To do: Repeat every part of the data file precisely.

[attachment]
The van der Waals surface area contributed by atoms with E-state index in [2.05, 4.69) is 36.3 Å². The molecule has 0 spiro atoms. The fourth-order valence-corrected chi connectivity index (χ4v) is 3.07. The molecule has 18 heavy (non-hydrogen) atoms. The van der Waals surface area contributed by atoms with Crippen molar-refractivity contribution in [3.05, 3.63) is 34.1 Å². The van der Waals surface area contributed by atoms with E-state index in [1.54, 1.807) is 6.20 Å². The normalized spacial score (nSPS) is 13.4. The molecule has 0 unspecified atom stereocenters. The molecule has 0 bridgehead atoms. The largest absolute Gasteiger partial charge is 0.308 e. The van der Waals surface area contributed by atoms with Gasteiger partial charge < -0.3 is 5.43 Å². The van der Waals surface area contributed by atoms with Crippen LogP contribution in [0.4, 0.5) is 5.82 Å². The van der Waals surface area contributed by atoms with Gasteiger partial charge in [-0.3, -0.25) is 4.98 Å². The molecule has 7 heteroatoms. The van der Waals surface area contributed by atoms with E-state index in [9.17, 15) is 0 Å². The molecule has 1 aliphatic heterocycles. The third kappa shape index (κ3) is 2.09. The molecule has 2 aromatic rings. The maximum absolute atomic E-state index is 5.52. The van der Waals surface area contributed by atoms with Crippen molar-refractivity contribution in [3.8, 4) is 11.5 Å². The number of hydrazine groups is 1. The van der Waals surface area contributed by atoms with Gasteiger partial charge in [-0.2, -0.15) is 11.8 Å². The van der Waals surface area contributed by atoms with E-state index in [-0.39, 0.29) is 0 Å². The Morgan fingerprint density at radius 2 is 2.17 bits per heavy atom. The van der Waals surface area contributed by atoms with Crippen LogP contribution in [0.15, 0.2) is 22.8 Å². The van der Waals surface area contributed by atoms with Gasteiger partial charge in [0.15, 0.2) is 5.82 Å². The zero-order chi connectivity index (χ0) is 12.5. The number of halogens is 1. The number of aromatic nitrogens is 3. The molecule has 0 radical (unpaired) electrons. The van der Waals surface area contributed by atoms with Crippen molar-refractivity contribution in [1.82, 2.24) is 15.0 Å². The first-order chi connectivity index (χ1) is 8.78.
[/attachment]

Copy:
The van der Waals surface area contributed by atoms with E-state index in [2.05, 4.69) is 36.3 Å². The molecule has 0 spiro atoms. The fourth-order valence-corrected chi connectivity index (χ4v) is 3.07. The molecule has 18 heavy (non-hydrogen) atoms. The van der Waals surface area contributed by atoms with Crippen molar-refractivity contribution in [3.05, 3.63) is 34.1 Å². The van der Waals surface area contributed by atoms with E-state index in [1.54, 1.807) is 6.20 Å². The normalized spacial score (nSPS) is 13.4. The molecule has 0 unspecified atom stereocenters. The molecule has 0 bridgehead atoms. The largest absolute Gasteiger partial charge is 0.308 e. The van der Waals surface area contributed by atoms with Gasteiger partial charge < -0.3 is 5.43 Å². The van der Waals surface area contributed by atoms with Crippen LogP contribution in [0.4, 0.5) is 5.82 Å². The van der Waals surface area contributed by atoms with Gasteiger partial charge in [-0.3, -0.25) is 4.98 Å². The molecule has 7 heteroatoms. The van der Waals surface area contributed by atoms with E-state index in [9.17, 15) is 0 Å². The molecule has 1 aliphatic heterocycles. The third kappa shape index (κ3) is 2.09. The molecule has 2 aromatic rings. The maximum absolute atomic E-state index is 5.52. The van der Waals surface area contributed by atoms with Crippen molar-refractivity contribution in [3.8, 4) is 11.5 Å². The number of hydrazine groups is 1. The van der Waals surface area contributed by atoms with Gasteiger partial charge in [-0.2, -0.15) is 11.8 Å². The van der Waals surface area contributed by atoms with E-state index in [-0.39, 0.29) is 0 Å². The Morgan fingerprint density at radius 2 is 2.17 bits per heavy atom. The van der Waals surface area contributed by atoms with Crippen LogP contribution in [0.15, 0.2) is 22.8 Å². The van der Waals surface area contributed by atoms with Gasteiger partial charge in [0.15, 0.2) is 5.82 Å². The zero-order chi connectivity index (χ0) is 12.5. The number of halogens is 1. The number of aromatic nitrogens is 3. The molecule has 0 radical (unpaired) electrons. The van der Waals surface area contributed by atoms with Crippen molar-refractivity contribution in [1.82, 2.24) is 15.0 Å². The first-order chi connectivity index (χ1) is 8.78.